2014 has started and I can’t help but feel like the air has been violently removed from my bubble. During the past few weeks, Africa has become a less tolerant place for its LGTBIQQA citizens.
First, the Ugandan parliament passed a bill that proposes lengthy sentences for both same-sex loving people and their supporters just before Christmas. It was audaciously called an early Christmas present to the people from the parliament. The good news is that Uganda’s president Yoweri Museveni, has since refused to sign the bill into law. His reasons, according to this article, don’t exactly inspire hope for the future of LGTBIQQA citizens of Uganda.
The second and similar problematic thing is the unannounced but expected signing of the Same-sex Marriage Prohibition Act by Nigeria’s President Goodluck Jonathan early in January. The act was adopted and passed by the legislative branches of government in 2011 and 2013. Consensual sex between adults of the same sex was already criminalised in Nigeria, with punishments as severe as death in some northern states where sharia law. What this new law does is to even criminalize groups that advocate for gay rights in Nigeria.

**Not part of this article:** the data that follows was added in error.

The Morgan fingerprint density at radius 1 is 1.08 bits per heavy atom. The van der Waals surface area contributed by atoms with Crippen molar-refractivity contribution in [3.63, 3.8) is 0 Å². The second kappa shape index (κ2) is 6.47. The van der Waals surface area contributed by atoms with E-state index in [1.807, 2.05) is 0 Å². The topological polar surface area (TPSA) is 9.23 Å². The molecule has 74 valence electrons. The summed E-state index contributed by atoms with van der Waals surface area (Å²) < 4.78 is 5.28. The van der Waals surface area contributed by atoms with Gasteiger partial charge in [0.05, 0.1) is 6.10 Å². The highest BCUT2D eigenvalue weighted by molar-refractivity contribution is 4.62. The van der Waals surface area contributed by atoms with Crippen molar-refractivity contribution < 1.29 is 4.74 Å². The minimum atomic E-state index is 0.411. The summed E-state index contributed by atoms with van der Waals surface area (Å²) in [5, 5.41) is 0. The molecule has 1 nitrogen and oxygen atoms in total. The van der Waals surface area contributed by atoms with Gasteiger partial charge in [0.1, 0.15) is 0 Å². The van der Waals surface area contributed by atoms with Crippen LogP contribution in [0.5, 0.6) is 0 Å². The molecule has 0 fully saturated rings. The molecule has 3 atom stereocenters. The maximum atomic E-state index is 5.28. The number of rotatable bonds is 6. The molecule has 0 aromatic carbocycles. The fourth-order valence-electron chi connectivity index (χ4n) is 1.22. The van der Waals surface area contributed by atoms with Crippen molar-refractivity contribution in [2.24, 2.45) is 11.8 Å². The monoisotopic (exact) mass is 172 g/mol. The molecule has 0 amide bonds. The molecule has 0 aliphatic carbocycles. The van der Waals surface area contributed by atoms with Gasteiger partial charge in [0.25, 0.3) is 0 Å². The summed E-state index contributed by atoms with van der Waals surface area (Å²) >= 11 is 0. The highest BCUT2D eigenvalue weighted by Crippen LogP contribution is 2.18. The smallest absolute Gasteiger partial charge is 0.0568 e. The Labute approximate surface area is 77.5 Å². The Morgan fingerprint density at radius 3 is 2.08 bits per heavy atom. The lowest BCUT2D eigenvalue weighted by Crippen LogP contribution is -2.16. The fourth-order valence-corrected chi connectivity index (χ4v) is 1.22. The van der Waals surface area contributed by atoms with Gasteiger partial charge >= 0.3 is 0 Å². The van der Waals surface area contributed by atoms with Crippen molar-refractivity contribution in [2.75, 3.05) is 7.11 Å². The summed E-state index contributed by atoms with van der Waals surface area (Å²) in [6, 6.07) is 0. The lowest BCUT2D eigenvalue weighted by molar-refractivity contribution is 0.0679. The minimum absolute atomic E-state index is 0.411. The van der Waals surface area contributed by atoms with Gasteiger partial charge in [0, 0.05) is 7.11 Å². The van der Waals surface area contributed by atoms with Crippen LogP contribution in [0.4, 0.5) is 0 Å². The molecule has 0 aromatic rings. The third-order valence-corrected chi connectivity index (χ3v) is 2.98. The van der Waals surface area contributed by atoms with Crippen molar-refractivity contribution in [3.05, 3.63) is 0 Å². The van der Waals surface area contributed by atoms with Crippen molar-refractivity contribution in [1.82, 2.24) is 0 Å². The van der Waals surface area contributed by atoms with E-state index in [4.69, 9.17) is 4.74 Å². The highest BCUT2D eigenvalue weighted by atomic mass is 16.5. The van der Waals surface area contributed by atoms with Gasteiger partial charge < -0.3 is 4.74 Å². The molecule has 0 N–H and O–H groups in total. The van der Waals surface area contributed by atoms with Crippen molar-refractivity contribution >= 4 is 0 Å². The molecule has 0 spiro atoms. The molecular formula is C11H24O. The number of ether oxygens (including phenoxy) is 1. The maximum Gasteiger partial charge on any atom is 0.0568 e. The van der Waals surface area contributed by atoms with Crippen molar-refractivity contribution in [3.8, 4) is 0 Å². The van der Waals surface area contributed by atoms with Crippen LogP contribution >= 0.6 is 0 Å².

While all this has been happening, a transsexual friend of mine who lives as a woman was arrested for using a female toilet in Bulawayo. The case was thrown out by the judge. Also in Bulawayo, a GALZ sponsored Christmas party was raided by the police and several prominent figures within ZANU PF’s Youth League were outed to the party structures. No charges have been filed but they still live in fear.
Meanwhile, South Africa, seen by many as a beacon of hope when it comes to gay rights in Africa, has remained silent. International condemnation has been loud and quick. Petitions from all over the world are littering the internet. And still South Africa remains silent. There are serious discussions about reform of the United Nations Security Council to include a permant seat for an African country. The top two contenders are South Africa and Nigeria and that saddens me. We cannot allow African countries that don’t respect or protect African LGBTI rights the privilege of representing the continent on the Security Council. The time has come for us to speak out and stand up for our rights!